But why does this matter?
According to Harvard Business Review, when looking at similar companies, researchers observed that entrepreneurs who fielded mostly promotion-based questions raised seven times more in 2017.
By asking different types of questions to woman entrepreneurs, VCs may be playing into a well-researched type of gender bias. While men are often judged based on their potential, women are judged based on past performance. This places an additional burden on women seeking VC funding, requiring them to do extra work to prove the value of their idea compared with their male counterparts.
This higher level of scrutiny extends beyond initial pitching into the due diligence process as well. As Emily put it, “women get asked for so much more diligence than men do—and it’s an operational loss. You’re literally wasting time you’re not spending on growing your business.”
Reason 2: Men without tech skills are seen as leaders, but women without tech backgrounds are penalized
A study by Crunchbase found that male entrepreneurs with non-technical backgrounds were evaluated as having significantly more leadership abilities than men with technical backgrounds. When the entrepreneurs in question were women, the opposite occurred: woman entrepreneurs with non-technical backgrounds were perceived as having fewer leadership abilities compared with women with technical backgrounds. Moreover, women with non-technical backgrounds were also viewed as significantly less competent than their more technical counterparts.
These findings further illustrate the extra scrutiny women entrepreneurs face. Investors tend to believe in the leadership potential of a male entrepreneur—even one without an engineering degree. They do not extend this same benefit of the doubt to women.
Reason 3: Not enough venture leaders are women
Less than 10 percent of decision-makers at VC firms are women—and 74 percent of VC firms in the U.S. have zero women investors. As we’ve learned from studies from Morgan Stanley, and others, VC firms with women and underrepresented minority fund managers, tend to increase investment in diverse founders. In short—people are more likely to give money to people who look like them. This might explain why the percentage of VC dollars allocated to women founders has remained stagnant despite the overall number of women VCs increasing over the last few years.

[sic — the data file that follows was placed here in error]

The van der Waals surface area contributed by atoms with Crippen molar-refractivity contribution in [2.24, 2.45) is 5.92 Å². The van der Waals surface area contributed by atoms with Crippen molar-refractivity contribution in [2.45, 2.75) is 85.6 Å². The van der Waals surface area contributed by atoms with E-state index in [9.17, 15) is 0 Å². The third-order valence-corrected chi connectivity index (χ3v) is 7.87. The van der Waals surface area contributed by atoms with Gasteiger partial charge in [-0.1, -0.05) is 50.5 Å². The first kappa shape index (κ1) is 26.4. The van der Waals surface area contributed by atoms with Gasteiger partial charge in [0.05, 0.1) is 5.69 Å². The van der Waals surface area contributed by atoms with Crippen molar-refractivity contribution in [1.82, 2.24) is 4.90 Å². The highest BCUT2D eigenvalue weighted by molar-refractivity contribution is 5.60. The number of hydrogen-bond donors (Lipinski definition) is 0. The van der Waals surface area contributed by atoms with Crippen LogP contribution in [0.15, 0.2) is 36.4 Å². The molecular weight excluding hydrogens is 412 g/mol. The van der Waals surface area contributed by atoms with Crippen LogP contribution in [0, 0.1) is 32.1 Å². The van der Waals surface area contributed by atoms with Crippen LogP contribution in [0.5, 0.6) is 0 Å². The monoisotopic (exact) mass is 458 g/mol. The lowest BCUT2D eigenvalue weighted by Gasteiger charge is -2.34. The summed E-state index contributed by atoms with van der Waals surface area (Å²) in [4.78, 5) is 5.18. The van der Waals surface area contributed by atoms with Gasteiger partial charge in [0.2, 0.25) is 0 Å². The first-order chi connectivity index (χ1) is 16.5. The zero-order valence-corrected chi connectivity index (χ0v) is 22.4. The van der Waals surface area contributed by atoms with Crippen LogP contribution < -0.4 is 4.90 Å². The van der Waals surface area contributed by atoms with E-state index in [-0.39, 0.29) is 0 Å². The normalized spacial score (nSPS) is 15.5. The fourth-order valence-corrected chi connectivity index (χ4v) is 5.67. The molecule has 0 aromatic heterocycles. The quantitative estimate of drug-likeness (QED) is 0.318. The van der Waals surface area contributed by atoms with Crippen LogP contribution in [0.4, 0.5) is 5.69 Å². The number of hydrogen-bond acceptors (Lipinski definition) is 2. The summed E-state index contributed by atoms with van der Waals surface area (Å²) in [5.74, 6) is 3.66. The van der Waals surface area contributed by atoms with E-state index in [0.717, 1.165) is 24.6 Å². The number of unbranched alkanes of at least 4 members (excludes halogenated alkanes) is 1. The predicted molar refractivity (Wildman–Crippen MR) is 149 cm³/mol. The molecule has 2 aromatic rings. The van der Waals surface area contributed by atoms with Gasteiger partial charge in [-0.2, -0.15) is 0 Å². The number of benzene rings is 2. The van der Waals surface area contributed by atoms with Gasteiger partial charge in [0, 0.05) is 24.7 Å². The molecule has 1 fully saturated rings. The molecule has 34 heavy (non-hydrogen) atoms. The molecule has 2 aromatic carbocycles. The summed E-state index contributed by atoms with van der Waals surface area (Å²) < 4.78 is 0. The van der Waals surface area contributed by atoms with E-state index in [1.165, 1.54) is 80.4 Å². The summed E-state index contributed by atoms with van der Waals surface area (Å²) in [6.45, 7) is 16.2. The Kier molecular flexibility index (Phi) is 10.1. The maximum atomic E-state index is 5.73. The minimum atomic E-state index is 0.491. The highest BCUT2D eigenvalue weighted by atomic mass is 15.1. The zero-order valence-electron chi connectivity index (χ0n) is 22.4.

Research has shown that these predominantly male investors show a preference for pitches made by attractive men, speak differently about men and women when evaluating investments, and even punish women entrepreneurs for stereotypically feminine behavior. Having more women working in and leading venture capital firms might not solve the gender funding gap overnight, but more diverse voices at the tables will likely help.
While Seed&Spark is thriving—with almost 2000 films and television shows produced—Emily acknowledges that the road that she took to get there, and the road for women founders is still tough. “Men in positions of power need to audit their own system and offer women comparable deals—full stop.”
We know more diversity across the board—whether it be VC, founder or employee—is beneficial not only for greater perspective, but for the bottom line. And to have companies that are innovative, thriving, and viable for both now and the future, diversity needs to become a key component.
It’s imperative, now more than ever, that we eliminate biases that penalize women founders, one deal at a time.
This blog post was co-written with Katie Miserany.